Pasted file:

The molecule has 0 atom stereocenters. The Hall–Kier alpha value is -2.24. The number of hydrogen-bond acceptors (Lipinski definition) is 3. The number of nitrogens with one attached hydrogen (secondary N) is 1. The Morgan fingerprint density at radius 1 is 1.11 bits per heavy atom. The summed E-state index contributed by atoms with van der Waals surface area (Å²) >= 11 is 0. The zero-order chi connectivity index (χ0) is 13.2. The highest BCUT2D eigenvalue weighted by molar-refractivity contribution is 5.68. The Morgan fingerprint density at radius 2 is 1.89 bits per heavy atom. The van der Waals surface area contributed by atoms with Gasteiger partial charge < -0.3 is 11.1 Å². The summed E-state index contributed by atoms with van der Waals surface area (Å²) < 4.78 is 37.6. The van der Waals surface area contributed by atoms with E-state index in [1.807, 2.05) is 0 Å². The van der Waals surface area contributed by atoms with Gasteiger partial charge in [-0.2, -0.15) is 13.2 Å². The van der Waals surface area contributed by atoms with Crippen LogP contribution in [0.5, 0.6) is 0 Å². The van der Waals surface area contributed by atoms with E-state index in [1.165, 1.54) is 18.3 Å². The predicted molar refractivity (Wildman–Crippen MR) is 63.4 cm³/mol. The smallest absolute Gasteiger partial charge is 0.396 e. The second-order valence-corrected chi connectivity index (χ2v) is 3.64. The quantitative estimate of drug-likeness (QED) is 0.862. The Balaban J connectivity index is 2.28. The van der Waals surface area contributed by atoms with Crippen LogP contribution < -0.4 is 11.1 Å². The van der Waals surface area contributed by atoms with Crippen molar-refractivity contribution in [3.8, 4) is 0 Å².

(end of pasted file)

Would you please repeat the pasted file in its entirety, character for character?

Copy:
The molecule has 0 atom stereocenters. The Hall–Kier alpha value is -2.24. The number of hydrogen-bond acceptors (Lipinski definition) is 3. The number of nitrogens with one attached hydrogen (secondary N) is 1. The Morgan fingerprint density at radius 1 is 1.11 bits per heavy atom. The summed E-state index contributed by atoms with van der Waals surface area (Å²) >= 11 is 0. The zero-order chi connectivity index (χ0) is 13.2. The highest BCUT2D eigenvalue weighted by molar-refractivity contribution is 5.68. The Morgan fingerprint density at radius 2 is 1.89 bits per heavy atom. The van der Waals surface area contributed by atoms with Gasteiger partial charge < -0.3 is 11.1 Å². The summed E-state index contributed by atoms with van der Waals surface area (Å²) < 4.78 is 37.6. The van der Waals surface area contributed by atoms with E-state index in [1.807, 2.05) is 0 Å². The van der Waals surface area contributed by atoms with Gasteiger partial charge in [-0.2, -0.15) is 13.2 Å². The van der Waals surface area contributed by atoms with Crippen LogP contribution in [0.5, 0.6) is 0 Å². The van der Waals surface area contributed by atoms with E-state index in [1.165, 1.54) is 18.3 Å². The predicted molar refractivity (Wildman–Crippen MR) is 63.4 cm³/mol. The smallest absolute Gasteiger partial charge is 0.396 e. The second-order valence-corrected chi connectivity index (χ2v) is 3.64. The quantitative estimate of drug-likeness (QED) is 0.862. The Balaban J connectivity index is 2.28. The van der Waals surface area contributed by atoms with Crippen LogP contribution < -0.4 is 11.1 Å². The van der Waals surface area contributed by atoms with Crippen molar-refractivity contribution in [3.8, 4) is 0 Å².